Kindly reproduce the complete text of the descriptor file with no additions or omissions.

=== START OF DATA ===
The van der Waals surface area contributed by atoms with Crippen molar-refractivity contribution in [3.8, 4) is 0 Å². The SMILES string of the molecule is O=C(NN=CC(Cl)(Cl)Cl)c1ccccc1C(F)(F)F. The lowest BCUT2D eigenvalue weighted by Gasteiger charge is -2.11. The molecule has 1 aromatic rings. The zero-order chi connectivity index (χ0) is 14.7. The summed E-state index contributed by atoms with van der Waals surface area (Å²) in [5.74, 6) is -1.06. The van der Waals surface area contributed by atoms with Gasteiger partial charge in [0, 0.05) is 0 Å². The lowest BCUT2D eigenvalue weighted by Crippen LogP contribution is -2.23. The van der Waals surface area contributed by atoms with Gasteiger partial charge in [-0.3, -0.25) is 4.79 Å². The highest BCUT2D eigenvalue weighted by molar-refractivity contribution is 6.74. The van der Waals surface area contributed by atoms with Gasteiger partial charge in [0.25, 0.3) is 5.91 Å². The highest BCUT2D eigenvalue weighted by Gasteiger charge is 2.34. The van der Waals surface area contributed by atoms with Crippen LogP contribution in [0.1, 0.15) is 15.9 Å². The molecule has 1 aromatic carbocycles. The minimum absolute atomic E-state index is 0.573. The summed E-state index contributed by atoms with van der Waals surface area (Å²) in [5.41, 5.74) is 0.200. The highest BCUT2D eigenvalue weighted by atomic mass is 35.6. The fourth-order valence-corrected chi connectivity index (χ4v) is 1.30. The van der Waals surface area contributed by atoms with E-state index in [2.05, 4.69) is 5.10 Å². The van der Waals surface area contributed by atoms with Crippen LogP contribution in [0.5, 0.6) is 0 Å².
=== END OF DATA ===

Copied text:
The van der Waals surface area contributed by atoms with Crippen molar-refractivity contribution in [3.8, 4) is 0 Å². The SMILES string of the molecule is O=C(NN=CC(Cl)(Cl)Cl)c1ccccc1C(F)(F)F. The lowest BCUT2D eigenvalue weighted by Gasteiger charge is -2.11. The molecule has 1 aromatic rings. The zero-order chi connectivity index (χ0) is 14.7. The summed E-state index contributed by atoms with van der Waals surface area (Å²) in [5.74, 6) is -1.06. The van der Waals surface area contributed by atoms with Gasteiger partial charge in [0, 0.05) is 0 Å². The lowest BCUT2D eigenvalue weighted by Crippen LogP contribution is -2.23. The van der Waals surface area contributed by atoms with Gasteiger partial charge in [-0.3, -0.25) is 4.79 Å². The highest BCUT2D eigenvalue weighted by molar-refractivity contribution is 6.74. The van der Waals surface area contributed by atoms with Gasteiger partial charge in [0.25, 0.3) is 5.91 Å². The highest BCUT2D eigenvalue weighted by Gasteiger charge is 2.34. The van der Waals surface area contributed by atoms with Crippen LogP contribution in [0.1, 0.15) is 15.9 Å². The molecule has 1 aromatic carbocycles. The minimum absolute atomic E-state index is 0.573. The summed E-state index contributed by atoms with van der Waals surface area (Å²) in [5.41, 5.74) is 0.200. The highest BCUT2D eigenvalue weighted by atomic mass is 35.6. The fourth-order valence-corrected chi connectivity index (χ4v) is 1.30. The van der Waals surface area contributed by atoms with E-state index in [2.05, 4.69) is 5.10 Å². The van der Waals surface area contributed by atoms with Crippen LogP contribution in [0.5, 0.6) is 0 Å².